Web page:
Effect of Oriented Electric Fields on Biologically Relevant Iron–Sulfur Clusters and Bioinformatics Investigations of Biotin Synthase

Gaughan, Samuel J H (2023) Effect of Oriented Electric Fields on Biologically Relevant Iron–Sulfur Clusters and Bioinformatics Investigations of Biotin Synthase. PhD thesis, University of Nottingham.

PDF (Thesis with corrections) (Thesis - as examined) - Requires a PDF viewer such as GSview, Xpdf or Adobe Acrobat Reader
Available under Licence Creative Commons Attribution.
Download (13MB) | Preview


Enzymes, as biological catalysts, enjoy several benefits over the more commonly used metal catalysts in chemistry, particularly in terms of sustainability. They can, however, be more complicated to utilise and manipulate and research tends to focus on engineering enzymes for specific tasks where the complexity is reduced and a by-product of this is increased understanding of sequence-structure-function relationship. An alternative approach is to find broader problems whose solutions could be applied to the engineering of many enzymes, or at least a large, multipurpose superfamily of them.

An excellent target for this type of approach is the radical S-adenosylmethionine (rSAM) superfamily, particularly due to its common mechanism of generating a radical species and using careful substrate control to dictate the reaction products across the different enzymes. This common mechanism includes an iron-sulfur cluster which can be influenced by the electrostatic environment, providing a clear path for study and promising powerful engineering opportunities.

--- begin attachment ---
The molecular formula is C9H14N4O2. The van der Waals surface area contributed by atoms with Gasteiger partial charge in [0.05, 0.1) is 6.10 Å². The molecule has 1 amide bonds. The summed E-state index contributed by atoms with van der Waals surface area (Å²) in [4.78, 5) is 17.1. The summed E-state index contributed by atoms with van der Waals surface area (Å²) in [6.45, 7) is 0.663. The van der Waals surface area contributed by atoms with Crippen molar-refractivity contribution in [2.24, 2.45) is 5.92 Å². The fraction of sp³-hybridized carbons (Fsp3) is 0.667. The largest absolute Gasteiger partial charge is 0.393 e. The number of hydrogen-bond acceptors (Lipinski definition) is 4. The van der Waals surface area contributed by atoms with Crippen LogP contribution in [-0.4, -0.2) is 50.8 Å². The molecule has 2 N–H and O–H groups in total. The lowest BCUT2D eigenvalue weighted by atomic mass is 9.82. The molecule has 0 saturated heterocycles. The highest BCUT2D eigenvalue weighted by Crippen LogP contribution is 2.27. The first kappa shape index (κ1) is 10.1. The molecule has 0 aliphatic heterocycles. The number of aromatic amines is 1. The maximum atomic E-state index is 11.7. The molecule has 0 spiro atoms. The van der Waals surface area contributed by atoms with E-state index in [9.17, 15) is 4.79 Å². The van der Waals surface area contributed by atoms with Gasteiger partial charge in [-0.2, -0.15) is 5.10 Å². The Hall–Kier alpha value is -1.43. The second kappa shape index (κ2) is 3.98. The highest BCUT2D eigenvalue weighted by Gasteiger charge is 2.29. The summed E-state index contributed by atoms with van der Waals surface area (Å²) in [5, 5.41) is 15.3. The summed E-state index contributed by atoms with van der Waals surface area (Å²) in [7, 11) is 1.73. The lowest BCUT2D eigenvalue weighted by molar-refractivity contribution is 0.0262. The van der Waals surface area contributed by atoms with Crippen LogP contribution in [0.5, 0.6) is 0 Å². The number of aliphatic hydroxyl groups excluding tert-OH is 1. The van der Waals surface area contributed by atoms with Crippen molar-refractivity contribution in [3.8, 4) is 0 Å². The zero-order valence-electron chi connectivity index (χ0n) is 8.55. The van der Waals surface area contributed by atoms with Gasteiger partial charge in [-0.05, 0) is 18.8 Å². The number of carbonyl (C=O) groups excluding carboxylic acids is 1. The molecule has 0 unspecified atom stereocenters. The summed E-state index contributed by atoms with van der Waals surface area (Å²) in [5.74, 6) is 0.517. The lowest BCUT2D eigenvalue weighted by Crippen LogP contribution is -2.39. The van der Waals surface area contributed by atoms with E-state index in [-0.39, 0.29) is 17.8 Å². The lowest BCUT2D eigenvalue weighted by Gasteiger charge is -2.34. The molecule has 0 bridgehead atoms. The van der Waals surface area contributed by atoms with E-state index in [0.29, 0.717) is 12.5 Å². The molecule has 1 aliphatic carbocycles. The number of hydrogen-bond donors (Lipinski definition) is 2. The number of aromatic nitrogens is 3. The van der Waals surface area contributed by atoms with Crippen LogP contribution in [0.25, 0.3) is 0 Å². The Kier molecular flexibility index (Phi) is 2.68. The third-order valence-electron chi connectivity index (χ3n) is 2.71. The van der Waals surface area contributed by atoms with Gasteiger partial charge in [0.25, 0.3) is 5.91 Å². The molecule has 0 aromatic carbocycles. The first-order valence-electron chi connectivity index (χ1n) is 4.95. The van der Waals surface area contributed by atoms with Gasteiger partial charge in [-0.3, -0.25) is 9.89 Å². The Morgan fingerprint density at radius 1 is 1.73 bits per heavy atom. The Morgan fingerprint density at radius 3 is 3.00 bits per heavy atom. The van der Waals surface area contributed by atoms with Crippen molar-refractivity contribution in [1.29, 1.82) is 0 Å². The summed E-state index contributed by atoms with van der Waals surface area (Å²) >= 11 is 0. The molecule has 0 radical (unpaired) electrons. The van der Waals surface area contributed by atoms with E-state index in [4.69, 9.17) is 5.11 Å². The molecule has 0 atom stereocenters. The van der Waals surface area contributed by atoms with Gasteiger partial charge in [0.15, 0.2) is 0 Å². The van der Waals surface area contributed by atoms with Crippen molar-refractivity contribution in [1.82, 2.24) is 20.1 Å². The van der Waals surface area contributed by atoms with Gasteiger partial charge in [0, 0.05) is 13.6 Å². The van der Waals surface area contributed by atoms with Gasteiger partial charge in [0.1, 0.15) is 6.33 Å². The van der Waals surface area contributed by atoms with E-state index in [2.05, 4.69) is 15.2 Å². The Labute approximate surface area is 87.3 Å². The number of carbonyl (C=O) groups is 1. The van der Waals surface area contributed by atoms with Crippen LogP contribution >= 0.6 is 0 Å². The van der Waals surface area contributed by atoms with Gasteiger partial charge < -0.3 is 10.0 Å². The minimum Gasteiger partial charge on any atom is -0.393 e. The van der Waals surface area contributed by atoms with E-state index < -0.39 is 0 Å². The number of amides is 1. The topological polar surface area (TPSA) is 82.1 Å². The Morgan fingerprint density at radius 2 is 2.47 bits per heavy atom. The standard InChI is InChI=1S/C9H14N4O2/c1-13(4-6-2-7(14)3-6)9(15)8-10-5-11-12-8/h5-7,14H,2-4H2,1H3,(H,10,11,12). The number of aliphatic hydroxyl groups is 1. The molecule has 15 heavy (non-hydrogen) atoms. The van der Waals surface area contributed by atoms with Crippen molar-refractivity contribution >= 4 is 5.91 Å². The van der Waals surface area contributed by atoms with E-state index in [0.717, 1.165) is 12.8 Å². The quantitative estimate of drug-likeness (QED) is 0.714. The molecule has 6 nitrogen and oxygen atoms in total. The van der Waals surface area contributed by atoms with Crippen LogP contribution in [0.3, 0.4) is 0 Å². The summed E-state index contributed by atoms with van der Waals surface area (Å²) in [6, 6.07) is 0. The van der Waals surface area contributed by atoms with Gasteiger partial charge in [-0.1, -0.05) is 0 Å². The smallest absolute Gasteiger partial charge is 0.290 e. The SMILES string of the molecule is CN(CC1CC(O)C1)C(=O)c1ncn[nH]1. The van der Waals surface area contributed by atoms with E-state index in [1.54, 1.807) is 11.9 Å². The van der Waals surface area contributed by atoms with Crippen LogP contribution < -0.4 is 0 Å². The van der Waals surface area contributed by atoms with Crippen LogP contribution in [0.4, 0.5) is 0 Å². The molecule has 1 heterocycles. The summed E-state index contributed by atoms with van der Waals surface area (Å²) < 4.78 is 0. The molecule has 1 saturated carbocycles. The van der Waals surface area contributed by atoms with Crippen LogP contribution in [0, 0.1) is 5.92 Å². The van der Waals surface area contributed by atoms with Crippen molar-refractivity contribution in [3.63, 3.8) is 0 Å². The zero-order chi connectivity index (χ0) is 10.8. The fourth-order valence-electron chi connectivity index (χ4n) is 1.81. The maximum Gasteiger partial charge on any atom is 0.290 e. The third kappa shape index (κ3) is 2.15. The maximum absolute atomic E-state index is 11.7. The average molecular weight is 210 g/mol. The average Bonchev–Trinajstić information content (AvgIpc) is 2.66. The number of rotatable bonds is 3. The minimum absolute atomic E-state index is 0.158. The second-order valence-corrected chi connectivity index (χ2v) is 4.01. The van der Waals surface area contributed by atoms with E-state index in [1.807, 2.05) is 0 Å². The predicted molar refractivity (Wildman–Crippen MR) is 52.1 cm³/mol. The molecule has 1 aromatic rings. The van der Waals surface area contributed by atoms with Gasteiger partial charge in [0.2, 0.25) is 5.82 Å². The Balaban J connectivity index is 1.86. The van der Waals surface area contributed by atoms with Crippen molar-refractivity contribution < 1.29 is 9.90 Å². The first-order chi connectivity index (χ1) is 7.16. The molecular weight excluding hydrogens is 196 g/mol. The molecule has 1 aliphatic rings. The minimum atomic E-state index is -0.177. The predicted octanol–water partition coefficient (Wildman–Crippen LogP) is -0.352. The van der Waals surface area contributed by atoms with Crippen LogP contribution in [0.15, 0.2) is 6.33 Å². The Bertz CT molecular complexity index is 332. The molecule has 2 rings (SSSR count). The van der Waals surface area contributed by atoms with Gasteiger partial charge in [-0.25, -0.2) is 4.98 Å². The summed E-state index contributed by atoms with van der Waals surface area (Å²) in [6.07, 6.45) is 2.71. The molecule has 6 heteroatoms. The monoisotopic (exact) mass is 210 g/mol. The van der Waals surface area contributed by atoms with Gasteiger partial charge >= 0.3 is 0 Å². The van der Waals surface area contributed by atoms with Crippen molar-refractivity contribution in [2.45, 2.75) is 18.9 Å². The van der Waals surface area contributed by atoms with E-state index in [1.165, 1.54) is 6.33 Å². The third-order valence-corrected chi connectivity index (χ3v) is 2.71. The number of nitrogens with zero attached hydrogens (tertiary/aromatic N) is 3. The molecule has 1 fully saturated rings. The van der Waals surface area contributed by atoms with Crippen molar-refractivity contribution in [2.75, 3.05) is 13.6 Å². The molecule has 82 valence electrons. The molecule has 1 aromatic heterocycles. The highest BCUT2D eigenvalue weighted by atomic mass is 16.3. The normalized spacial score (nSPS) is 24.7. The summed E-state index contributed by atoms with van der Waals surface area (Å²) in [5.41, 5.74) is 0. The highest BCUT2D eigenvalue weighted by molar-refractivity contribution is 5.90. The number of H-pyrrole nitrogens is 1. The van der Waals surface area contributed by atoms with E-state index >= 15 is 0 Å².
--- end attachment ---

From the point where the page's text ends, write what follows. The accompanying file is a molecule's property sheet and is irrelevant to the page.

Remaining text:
The focus of this research is an analysis of the effect of oriented electric fields on several relevant iron-sulfur clusters using a systematic, high throughput density-functional theory (DFT) study to gain both quantitative and qualitative information on the relative energies of spin states, orbitals, vertical electron affinities and spin-coupling constants. In addition, methods are identified for coupling this type of study with bioinformatic information for the purpose of enzyme engineering. Applying this to an exemplar of the rSAM superfamily, biotin synthase (BioB), indicates promising scope for variation at iron-sulfur cluster binding sites, whilst retaining functionality.

Both the DFT results and the bioinformatics analysis represent a promising step towards the potential automation of enzyme engineering and is not limited to biotin synthase or even rSAM enzymes. This could result in improved development of a wide variety of chemical products in sustainable, efficient, and low-carbon syntheses, with the concomitant contributions to mitigating climate change.

Item Type: Thesis (University of Nottingham only) (PhD)
Supervisors: Hirst, Jonathan D
Croft, Anna K
Jäger, Christof M
Keywords: enzymes, adenosylmethionines, iron-sulfur clusters
Subjects: Q Science > QP Physiology > QP501 Animal biochemistry
Faculties/Schools: UK Campuses > Faculty of Science > School of Chemistry
Related URLs:
Item ID: 74186
Depositing User: Gaughan, Samuel
Date Deposited: 16 Nov 2023 13:35
Last Modified: 16 Nov 2023 13:35
URI: https://eprints.nottingham.ac.uk/id/eprint/74186

Actions (Archive Staff Only)

Edit View Edit View